Incidentally, one of YELLO’s young vocalists FIFI RONG continued to maintain her artistic profile with successful campaigns for her releases ‘Forbidden Desires’ and ‘Alone’.

Hannah-Peel-2016-042016 saw two concept albums emerge in ‘The Ship’ from BRIAN ENO, a solemn art piece with poignant anti-war messages and ‘Awake But Always Dreaming’, a very personal musical statement by HANNAH PEEL on the traumas of dementia. It was a busy year for Miss Peel with her also contributing her voice to BEYOND THE WIZARDS SLEEVE and JOHN FOXX & THE MATHS, as well as showcasing her own MARY CASIO side project.

WRANGLER released a new album ‘White Glue’ which exuded a less rigid format compared to its predecessor ‘LA Spark’ and collaborated with JOHN GRANT at the Rough Trade 40 live celebrations, while the prolific Neil Arthur issued another new BLANCMANGE album in ‘Commuter 23’ while also launching a new side project NEAR FUTURE with BERNHOLZ.

midgerusty-2012The Manchester veteran ERIC RANDOM issued ‘Words Made Flesh’, the second album of his recent return to the music while RUSTY EGAN finally presented ‘Welcome To The Dancefloor’ which despite its title, was actually a collection of classic styled synthpop. After many years of trials and tribulations for the co-founder of VISAGE, the long player featuring MIDGE URE, TONY HADLEY and CHRIS PAYNE who co-wrote ‘Fade to Grey’ exceeded expectations.

Space travel and synths were just made to go together, so JØTA and VANGELIS conceived projects covering The Cold War space race and the more recent Rosetta probe respectively. Meanwhile, WHITE LIES again showed they are as synthy as they are guitary on their ‘Friends’ album, and even started to sound like A-HA!

Fellow blog Cold War Night Life released ‘Heresy: A Tribute to RATIONAL YOUTH’ which featured PSYCHE and MACHINISTA as well as the Canadian trailblazers themselves. Meanwhile Ireland staked its claim as a new territory for synthpop talent; CIRCUIT3 ‘siliconchipsuperstar’, TINY MAGNETIC PETS ‘The NATO Alphabet’ and EMBRACE THE CRISIS ‘Black Heart’ were good examples of what was on offer from the Emerald Isle.

Over in the UK, VILE ELECTRODES, SPRAY and ANALOG ANGEL all released new albums. There were long awaited long players too from SHELTER and SINESTAR, but these suffered when compared to respective acts from Sweden, JOHAN BAECKSTRÖM and PRESENCE OF MIND.

So again, Sweden still proved it was special with SILENT WAVE and MY GOD DAMN TERRITORY exhibiting varying degrees of potential. But it was REIN in particular who was causing a stir within the ranks of EBM, while the country’s best kept secret KITE toured North America and Asia. However, neither of these two latter artists figured in the line-up of Gothenburg’s Electronic Summer 2016 festival.

The Nordic region saw the welcome return of VILLA NAH with the album ‘Ultima’ after a five year absence, while TRENTEMØLLER made the case again as to why he is still the perfect producer for DEPECHE MODE with his new long player ‘Fixion’.

However, Norwegian acts APOPTYGMA BERZERK and ELECTRO SPECTRE ensured the Swedes, Finns and Danes did not have it all their own way.

Greece was still the word with LIEBE, KID MOXIE and MARSHEAUX all presenting brand new releases, while SARAH P. maintained her profile with a series of inventive promo videos highlighting the ongoing issues of equality for women within the music industry. Embracing the same issue on the other side of the Atlantic, I AM SNOW ANGEL immersed herself in setting up the FEMALE FREQUENCY collective while also releasing her own music.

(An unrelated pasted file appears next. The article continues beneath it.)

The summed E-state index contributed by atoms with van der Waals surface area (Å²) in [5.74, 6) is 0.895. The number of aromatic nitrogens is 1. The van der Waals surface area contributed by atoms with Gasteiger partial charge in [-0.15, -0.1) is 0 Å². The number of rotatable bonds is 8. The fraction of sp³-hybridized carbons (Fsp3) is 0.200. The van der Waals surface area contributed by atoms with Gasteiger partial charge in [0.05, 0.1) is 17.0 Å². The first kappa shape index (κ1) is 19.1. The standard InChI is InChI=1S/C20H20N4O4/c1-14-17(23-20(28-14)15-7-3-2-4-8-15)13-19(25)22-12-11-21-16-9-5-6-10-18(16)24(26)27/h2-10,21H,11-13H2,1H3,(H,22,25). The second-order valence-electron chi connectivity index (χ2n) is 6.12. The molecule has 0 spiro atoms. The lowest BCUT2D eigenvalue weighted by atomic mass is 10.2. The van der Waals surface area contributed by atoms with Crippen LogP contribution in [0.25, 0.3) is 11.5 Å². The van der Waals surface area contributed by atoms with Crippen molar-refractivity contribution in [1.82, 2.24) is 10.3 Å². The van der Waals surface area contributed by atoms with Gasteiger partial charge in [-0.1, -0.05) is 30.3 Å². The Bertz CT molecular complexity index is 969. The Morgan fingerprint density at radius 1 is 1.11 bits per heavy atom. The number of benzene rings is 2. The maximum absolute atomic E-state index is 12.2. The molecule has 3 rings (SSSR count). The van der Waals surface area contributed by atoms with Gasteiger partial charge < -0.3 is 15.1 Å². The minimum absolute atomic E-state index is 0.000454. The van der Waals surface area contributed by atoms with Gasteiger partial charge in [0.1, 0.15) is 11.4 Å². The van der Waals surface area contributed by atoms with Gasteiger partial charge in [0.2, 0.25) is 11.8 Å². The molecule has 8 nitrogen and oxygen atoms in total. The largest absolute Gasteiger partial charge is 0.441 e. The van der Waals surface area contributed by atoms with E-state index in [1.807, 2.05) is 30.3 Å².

2016 was a good year for female acts with EMIKA, KALEIDA, ANI GLASS, THE HEARING, KITE BASE, KATJA VON KASSEL, HOLOGRAM TEEN and VOI VANG among those making a positive impression. There was also ‘SVIIB’, the final album from SCHOOL OF SEVEN BELLS and the emergence of CHRISTINE & THE QUEENS, while LADYHAWKE remembered what a good album sounded like with ‘Wild Things’.

night-club-requiem-for-romance-2016Over in LA, NIGHT CLUB developed on the promise of their EP trilogy and got a bit heavier on their debut long player ‘Requiem For Romance’, ending up sounding not unlike Britney fronting NINE INCH NAILS in the process!

After gestation periods of nearly six years, both EKKOES and THE MYSTIC UNDERGROUND finally released their debut albums.

Meanwhile the instrumental front, Texan couple HYPERBUBBLE provided some ‘Music To Color By’, Brussels duo METROLAND touchingly paid tribute to their late friend Louis Zachert with ‘Things Will Never Sound The Same Again’ and ULRICH SCHNAUSS went ‘No Further Ahead Than Today’. And MOBY offered a gift to profound relaxation with his free ‘Long Ambients 1: Calm. Sleep.’ download package.

PERTURBATOR James Kent - Photo David FittPERTURBATOR’s ‘The Uncanny Valley’ became a flag bearer for the synth wave movement, along with the acclaimed soundtrack by SURVIVE members Kyle Dixon and Michael Stein for the absorbing Netflix drama ‘Stranger Things’.

Less well-received though was ‘2Square’ by VINCE CLARKE & PAUL HARTNOLL with its banal experiments in electro swing.

This was a supposed new dance sub-genre that in reality was just computerised jazz… nice! But one artist who did manage to pull off fusing synthpop and jazz successfully was DISQO VOLANTE.

New material from veterans MESH, AESTHETIC PERFECTION, ASSEMBLAGE 23, DE/VISION, IAMX, COVENANT and ROTERSAND kept the black clad European audiences happy, while MARI KATTMAN and BLACK NEEDLE NOISE added some trip-hop and rock edges respectively to their already dark templates. Expressing slightly less intensity were two surprise packages in Germany’s DAS BLAUE PALAIS with ‘Welt Am Draht’ and Canada’s DELERIUM with ‘Mythologie’.